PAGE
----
Part of the reason Friday Night Lights works its magic on viewers is that Berg's documentary-style stamp gives the show a more mature feel -- it has none of the trappings of a teen drama, none of the sheen of a network series set in a small town.
More than simply being outstanding, Friday Night Lights is an important series because of the way it takes family-friendly television seriously. The issues covered here create the kind of family drama that can bring everybody to the table.
Friday Night Lights gets off to a rousing start. Everything about it is vividly drawn, with [Kyle] Chandler excelling as an up-against-it coach whose locker room rallying cry is "Clear eyes. Full hearts. Can't lose."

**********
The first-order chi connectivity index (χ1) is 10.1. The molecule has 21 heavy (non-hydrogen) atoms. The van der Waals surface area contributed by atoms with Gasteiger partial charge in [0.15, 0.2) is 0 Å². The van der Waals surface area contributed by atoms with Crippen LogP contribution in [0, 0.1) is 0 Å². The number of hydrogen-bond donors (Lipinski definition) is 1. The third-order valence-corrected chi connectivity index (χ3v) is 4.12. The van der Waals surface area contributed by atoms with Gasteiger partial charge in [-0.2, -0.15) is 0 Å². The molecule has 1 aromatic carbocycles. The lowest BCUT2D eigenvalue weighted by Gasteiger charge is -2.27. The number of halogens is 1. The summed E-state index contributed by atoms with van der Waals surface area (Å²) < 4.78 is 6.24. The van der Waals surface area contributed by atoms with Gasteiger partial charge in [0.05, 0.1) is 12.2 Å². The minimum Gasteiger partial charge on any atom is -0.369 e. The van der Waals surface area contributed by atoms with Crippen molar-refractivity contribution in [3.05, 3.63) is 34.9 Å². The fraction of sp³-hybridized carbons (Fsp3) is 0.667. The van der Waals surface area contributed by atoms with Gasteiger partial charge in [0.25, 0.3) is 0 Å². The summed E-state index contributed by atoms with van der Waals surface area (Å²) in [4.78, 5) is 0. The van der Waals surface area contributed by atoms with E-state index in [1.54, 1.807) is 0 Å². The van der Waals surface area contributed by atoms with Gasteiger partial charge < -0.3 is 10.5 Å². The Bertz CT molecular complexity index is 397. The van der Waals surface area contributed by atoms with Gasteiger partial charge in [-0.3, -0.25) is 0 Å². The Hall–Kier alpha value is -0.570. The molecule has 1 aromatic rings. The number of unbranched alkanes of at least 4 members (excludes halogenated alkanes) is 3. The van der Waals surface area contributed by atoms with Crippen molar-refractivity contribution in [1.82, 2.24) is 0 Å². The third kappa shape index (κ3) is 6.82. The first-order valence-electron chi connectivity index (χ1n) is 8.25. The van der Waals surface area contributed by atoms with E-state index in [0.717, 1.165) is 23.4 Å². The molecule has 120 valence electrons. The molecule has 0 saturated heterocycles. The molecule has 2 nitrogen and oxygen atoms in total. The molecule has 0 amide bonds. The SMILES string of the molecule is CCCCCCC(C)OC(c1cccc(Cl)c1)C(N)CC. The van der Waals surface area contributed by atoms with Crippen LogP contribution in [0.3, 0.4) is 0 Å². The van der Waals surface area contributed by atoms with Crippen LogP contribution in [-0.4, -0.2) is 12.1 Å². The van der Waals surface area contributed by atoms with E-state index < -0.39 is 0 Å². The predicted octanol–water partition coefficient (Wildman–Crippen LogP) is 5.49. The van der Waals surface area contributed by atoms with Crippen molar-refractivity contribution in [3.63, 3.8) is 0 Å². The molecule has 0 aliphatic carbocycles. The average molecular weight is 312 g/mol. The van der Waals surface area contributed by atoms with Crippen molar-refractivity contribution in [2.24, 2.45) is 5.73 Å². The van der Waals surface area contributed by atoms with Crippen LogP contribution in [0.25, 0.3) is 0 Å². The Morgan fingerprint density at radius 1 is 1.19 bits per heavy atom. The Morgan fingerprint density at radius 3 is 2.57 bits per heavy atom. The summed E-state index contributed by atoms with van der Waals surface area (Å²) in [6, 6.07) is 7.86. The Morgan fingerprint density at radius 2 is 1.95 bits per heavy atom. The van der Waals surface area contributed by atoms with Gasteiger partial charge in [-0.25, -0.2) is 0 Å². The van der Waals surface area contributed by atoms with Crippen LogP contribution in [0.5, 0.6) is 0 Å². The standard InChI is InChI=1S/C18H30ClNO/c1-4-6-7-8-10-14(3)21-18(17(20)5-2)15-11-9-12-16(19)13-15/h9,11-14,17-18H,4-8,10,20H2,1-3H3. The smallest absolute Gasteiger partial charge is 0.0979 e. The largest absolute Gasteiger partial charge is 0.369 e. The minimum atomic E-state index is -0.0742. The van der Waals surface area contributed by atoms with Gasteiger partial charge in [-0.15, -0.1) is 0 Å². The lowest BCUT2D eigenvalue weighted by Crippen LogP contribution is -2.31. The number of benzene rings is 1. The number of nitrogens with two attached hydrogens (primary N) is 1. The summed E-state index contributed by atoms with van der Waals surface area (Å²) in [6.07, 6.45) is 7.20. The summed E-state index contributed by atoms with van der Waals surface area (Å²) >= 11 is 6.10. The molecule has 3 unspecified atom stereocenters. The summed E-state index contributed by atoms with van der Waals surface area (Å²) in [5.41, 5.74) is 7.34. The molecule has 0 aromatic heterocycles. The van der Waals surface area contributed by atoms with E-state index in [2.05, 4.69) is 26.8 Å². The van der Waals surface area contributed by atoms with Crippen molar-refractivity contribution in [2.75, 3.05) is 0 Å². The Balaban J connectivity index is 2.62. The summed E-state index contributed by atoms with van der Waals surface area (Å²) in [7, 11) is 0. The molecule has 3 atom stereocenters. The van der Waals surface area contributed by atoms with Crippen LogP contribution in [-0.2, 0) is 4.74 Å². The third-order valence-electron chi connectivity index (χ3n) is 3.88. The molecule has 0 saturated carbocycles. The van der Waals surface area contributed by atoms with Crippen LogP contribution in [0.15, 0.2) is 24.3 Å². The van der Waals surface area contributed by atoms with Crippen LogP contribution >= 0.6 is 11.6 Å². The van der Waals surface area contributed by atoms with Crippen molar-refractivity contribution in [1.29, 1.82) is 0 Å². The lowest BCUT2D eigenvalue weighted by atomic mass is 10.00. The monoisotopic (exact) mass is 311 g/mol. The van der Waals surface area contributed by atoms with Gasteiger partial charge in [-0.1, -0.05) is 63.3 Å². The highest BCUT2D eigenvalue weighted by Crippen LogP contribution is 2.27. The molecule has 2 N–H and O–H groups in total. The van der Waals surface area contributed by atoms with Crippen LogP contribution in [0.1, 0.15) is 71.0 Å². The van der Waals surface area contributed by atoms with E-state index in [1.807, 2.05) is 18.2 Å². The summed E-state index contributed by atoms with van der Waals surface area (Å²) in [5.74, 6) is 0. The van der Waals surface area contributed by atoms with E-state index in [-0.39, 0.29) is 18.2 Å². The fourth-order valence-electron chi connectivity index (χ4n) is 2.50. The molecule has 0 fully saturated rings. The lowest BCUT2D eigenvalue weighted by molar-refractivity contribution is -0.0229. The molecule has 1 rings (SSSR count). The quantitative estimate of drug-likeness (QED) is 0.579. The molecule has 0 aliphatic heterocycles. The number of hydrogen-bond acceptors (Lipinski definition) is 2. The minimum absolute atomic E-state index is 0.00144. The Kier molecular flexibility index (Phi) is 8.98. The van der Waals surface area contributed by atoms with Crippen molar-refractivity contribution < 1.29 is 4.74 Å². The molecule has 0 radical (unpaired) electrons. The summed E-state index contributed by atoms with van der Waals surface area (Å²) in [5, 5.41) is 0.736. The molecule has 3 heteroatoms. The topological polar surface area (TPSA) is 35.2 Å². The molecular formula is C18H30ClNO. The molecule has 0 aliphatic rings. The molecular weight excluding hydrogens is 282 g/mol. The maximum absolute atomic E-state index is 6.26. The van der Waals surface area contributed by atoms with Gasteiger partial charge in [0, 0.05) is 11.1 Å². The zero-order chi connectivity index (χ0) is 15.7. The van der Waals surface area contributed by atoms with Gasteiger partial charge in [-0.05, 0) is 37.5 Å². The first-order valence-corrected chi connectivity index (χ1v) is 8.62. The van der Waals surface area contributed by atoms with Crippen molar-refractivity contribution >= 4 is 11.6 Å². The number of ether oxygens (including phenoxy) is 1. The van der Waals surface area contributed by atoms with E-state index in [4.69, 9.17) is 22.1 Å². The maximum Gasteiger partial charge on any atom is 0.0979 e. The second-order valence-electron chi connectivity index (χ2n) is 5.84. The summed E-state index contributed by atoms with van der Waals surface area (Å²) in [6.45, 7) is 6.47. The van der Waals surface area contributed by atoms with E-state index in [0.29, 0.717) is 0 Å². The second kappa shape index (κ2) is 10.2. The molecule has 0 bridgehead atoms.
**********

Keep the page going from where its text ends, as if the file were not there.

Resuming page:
[Peter] Berg's Lights evokes the wonderful sense of how fleeting glory can be, and it's fleeting not just for the kids. We sense among the adults, living through the players, a pining for the life that slipped past them a time ago when they were young.
[I] find himself at full grovel, crawling toward Nielsen households, begging that they flip on [this show]. The show is terrific -- the most engrossing new drama of the fall season -- but it's also the worst-rated, and that's just not fair.